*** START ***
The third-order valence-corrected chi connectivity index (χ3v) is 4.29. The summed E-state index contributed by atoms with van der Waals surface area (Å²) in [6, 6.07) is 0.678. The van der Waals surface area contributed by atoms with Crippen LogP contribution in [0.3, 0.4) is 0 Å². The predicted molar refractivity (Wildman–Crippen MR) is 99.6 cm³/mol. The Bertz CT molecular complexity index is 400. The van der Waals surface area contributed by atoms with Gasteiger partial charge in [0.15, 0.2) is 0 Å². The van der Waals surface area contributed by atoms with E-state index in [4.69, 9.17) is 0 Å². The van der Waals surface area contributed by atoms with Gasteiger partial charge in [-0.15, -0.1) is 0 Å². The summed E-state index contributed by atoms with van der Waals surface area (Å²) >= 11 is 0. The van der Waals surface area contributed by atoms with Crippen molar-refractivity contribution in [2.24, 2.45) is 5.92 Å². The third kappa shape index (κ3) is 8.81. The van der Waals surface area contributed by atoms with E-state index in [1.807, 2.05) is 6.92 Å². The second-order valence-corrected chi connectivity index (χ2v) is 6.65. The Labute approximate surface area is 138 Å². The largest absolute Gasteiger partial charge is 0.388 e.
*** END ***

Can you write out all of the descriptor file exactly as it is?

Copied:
The third-order valence-corrected chi connectivity index (χ3v) is 4.29. The summed E-state index contributed by atoms with van der Waals surface area (Å²) in [6, 6.07) is 0.678. The van der Waals surface area contributed by atoms with Crippen LogP contribution in [0.3, 0.4) is 0 Å². The predicted molar refractivity (Wildman–Crippen MR) is 99.6 cm³/mol. The Bertz CT molecular complexity index is 400. The van der Waals surface area contributed by atoms with Gasteiger partial charge in [0.15, 0.2) is 0 Å². The van der Waals surface area contributed by atoms with E-state index in [4.69, 9.17) is 0 Å². The van der Waals surface area contributed by atoms with Gasteiger partial charge in [-0.15, -0.1) is 0 Å². The summed E-state index contributed by atoms with van der Waals surface area (Å²) >= 11 is 0. The van der Waals surface area contributed by atoms with Crippen molar-refractivity contribution in [2.24, 2.45) is 5.92 Å². The third kappa shape index (κ3) is 8.81. The van der Waals surface area contributed by atoms with E-state index in [1.807, 2.05) is 6.92 Å². The second-order valence-corrected chi connectivity index (χ2v) is 6.65. The Labute approximate surface area is 138 Å². The largest absolute Gasteiger partial charge is 0.388 e.